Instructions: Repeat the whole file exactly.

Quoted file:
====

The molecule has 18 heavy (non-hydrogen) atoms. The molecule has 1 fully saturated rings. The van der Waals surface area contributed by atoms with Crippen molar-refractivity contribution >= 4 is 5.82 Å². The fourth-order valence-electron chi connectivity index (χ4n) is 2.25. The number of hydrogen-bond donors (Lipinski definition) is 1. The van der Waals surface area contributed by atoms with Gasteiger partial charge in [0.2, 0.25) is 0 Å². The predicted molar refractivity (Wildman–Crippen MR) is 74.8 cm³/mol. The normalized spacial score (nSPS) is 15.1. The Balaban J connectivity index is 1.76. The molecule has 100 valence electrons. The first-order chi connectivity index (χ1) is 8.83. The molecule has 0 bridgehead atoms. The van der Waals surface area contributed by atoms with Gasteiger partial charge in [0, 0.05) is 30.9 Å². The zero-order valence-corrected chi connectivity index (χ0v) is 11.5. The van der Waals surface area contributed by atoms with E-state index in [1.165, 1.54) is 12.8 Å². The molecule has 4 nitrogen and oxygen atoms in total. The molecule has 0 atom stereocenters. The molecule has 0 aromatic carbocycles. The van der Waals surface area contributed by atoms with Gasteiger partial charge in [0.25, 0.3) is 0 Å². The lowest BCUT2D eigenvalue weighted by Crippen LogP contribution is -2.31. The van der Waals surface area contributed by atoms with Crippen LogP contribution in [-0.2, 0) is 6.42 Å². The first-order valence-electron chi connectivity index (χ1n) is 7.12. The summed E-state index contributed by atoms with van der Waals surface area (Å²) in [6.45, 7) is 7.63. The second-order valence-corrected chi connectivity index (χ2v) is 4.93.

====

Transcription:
The molecule has 18 heavy (non-hydrogen) atoms. The molecule has 1 fully saturated rings. The van der Waals surface area contributed by atoms with Crippen molar-refractivity contribution >= 4 is 5.82 Å². The fourth-order valence-electron chi connectivity index (χ4n) is 2.25. The number of hydrogen-bond donors (Lipinski definition) is 1. The van der Waals surface area contributed by atoms with Gasteiger partial charge in [0.2, 0.25) is 0 Å². The predicted molar refractivity (Wildman–Crippen MR) is 74.8 cm³/mol. The normalized spacial score (nSPS) is 15.1. The Balaban J connectivity index is 1.76. The molecule has 100 valence electrons. The first-order chi connectivity index (χ1) is 8.83. The molecule has 0 bridgehead atoms. The van der Waals surface area contributed by atoms with Gasteiger partial charge in [0, 0.05) is 30.9 Å². The zero-order valence-corrected chi connectivity index (χ0v) is 11.5. The van der Waals surface area contributed by atoms with E-state index in [1.165, 1.54) is 12.8 Å². The molecule has 4 nitrogen and oxygen atoms in total. The molecule has 0 atom stereocenters. The molecule has 0 aromatic carbocycles. The van der Waals surface area contributed by atoms with Gasteiger partial charge in [0.25, 0.3) is 0 Å². The lowest BCUT2D eigenvalue weighted by Crippen LogP contribution is -2.31. The van der Waals surface area contributed by atoms with Crippen LogP contribution in [-0.2, 0) is 6.42 Å². The first-order valence-electron chi connectivity index (χ1n) is 7.12. The summed E-state index contributed by atoms with van der Waals surface area (Å²) in [6.45, 7) is 7.63. The second-order valence-corrected chi connectivity index (χ2v) is 4.93.